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WW1 German Ersatz Socket (ERSOC) ES7 -14 Bayonet (Published Example)

WW1 German Ersatz Socket (ERSOC) ES7 -14 Bayonet (Published Example)

$1,125.00
Product code: 12

Availability: SOLD

Quick Overview:

Extremely Rare Ersatz Socket ‘ERSOC’ Type ES 7 utilising the blade from a Swiss Canton C.1850 bayonet made in Liège.  This actual bayonet is pictured on page 275 of Roy Williams seminal reference ‘The Collectors Book of German Bayonets 1680-1945 Part Two’ as bayonet number 621.  It has been classified as ES7 14 by Roy Williamswho states that its fitted with a ‘Type A hilt using the blade from a Swiss Canton C.1850 socket bayonet made in Liège (Belgium). This bayonet is fitted with a Type VII ersatz scabbard, now missing its frogstud, but otherwise in very good condition.  These Ersatz (German for substitute) Socket bayonets are often described by collectors as ERSOC bayonets, a name derived from combining the two words Ersatz and Socket. Roy Williams comments that ES7 examples are ‘very rare’.

Details

Extremely Rare Ersatz Socket ‘ERSOC’ Type ES 7 utilising the blade from a Swiss Canton C.1850 bayonet made in Liège. 

This actual bayonet is pictured on page 275 of Roy Williams seminal reference ‘The Collectors Book of German Bayonets 1680-1945 Part Two’ as bayonet number 621.  It has been classified as ES7 14 by Roy Williamswho states that its fitted with a ‘Type A hilt using the blade from a Swiss Canton C.1850 socket bayonet made in Liège (Belgium). This bayonet is fitted with a Type VII ersatz scabbard, now missing its frogstud, but otherwise in very good condition.  These Ersatz (German for substitute) Socket bayonets are often described by collectors as ERSOC bayonets, a name derived from combining the two words Ersatz and Socket. Roy Williams comments that ES7 examples are ‘very rare’. 

The introduction of these 'Ersatz' bayonets dates back to the early days of WW1, when Germany could not meet, from existing stocks and production facilities, the increased demand for equipment from the rapidly expanding Imperial German Forces. Attempts were therefore made to supplement the regular issue with simplified patterns. As no approved pattern was defined, many different variants exist, amongst these was an assortment of old socket bayonets that were completely re-hilted by the Germans. The socket was removed, the elbow reshaped to form a new blade tang, then fitted with either a cast brass or steel hilt to fit the Gewehr 88 and 98 rifles and also some captured weapons. Ersatz bayonets were by definition simple, mass produced and by pre-war standards, crude, weapons designed to fill a gap.  Many different types were produced and most, had plain steel hilts with integral pommel and grips and fullered or plain blades. Socket bladed types are rare.  All were issued with a field-grey painted finish, although very few socket bladed types still retain their original finish.  The combination of hilt and socket blade on this bayonet makes it very unusual.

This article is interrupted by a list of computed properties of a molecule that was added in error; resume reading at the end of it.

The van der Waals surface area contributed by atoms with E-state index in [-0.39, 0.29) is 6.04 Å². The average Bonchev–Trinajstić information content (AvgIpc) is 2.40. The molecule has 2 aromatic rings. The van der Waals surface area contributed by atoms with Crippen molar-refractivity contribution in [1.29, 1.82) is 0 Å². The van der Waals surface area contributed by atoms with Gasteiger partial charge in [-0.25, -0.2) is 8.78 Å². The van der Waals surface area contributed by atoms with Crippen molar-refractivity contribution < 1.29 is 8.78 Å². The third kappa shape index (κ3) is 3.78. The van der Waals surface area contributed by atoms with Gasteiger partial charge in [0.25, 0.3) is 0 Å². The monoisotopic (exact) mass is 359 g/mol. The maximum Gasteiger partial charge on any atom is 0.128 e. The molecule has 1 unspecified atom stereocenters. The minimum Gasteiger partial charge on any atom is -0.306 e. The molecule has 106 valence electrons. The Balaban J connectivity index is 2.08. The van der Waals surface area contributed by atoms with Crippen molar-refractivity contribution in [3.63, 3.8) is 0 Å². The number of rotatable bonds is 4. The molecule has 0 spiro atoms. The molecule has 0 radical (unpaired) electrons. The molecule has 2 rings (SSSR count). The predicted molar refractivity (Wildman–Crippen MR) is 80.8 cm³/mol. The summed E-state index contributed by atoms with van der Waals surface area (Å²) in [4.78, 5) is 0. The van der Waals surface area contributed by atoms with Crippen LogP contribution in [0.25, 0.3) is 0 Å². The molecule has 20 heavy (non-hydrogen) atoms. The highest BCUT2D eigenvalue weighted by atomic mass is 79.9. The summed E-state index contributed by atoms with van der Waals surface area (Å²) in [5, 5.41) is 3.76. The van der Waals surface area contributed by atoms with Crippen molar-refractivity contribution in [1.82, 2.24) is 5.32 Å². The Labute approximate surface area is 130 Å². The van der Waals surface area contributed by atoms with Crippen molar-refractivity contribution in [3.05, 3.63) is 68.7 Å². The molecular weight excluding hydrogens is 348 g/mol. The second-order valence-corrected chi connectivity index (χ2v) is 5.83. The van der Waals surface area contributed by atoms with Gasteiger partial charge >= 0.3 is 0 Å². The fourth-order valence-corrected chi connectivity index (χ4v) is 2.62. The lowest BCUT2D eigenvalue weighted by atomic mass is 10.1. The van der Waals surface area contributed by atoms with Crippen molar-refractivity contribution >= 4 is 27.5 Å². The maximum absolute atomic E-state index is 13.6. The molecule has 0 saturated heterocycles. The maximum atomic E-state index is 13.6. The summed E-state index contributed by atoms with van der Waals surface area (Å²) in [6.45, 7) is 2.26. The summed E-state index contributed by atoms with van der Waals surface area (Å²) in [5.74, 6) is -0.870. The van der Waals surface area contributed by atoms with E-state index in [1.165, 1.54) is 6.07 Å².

Ersatz Socket bladed bayonets were issued with one of ten different variants of thin zinc coated or steel scabbards, soldered down the side seam and fitted with a throat shaped for the issued socket blade. This example is fitted with a Type VII scabbard of painted zinc coated steel, with a large shaped scabbard throat, rounded finial and now missing small steel teardrop frogstud.  A simple riveted internal spring secures the bayonet in the scabbard.  These scabbards were relatively fragile and are very often missing even when the bayonet exists.  This Type VII scabbard is in very good condition with evidence of use consistent with age and use and still retains traces of its original painted finish around the frogstud (see picture).  A photograph of a two Landwehr soldiers, the right hand one carrying a similar pattern bayonet, is attached for reference.

Roy Williams describes this bayonet as ‘ a two piece cast steel hilt with seven diagonal grooves and open type muzzle ring. Triangular steel blade with an almost square shaped fuller, the ricasso stamped with a single German Crown A acceptance mark below the Swiss number 90’ (see pictures).

It is generally accepted amongst collectors that Ersatz bayonets with obsolete socket blades are amongst the rarest of First World War bayonets. What makes this example particularly special, apart from its rarity, is the fact that it’s a published example.  Bayonets used to illustrate reference works rarely come up for sale and a bayonet like this which appears in the definitive reference for German Ersatz types is even less common.

Additional Information

Weight (kg) 1.0000
Country of Origin German
Pattern Ersatz Socket ES7 14
Bayonet Type Socket
Maker U/k utilising Swiss Canton C.1850 with single German acceptance mark
Year of Manufacture (circa) No
Overall Length (mm) 561
Blade Length (mm) 444
Blade Width (at guard) (mm) 21.9
Scabbard Type VII, Painted zinc with fixing stud - see picture
Overall Length of Scabbard (mm) 490
Frog No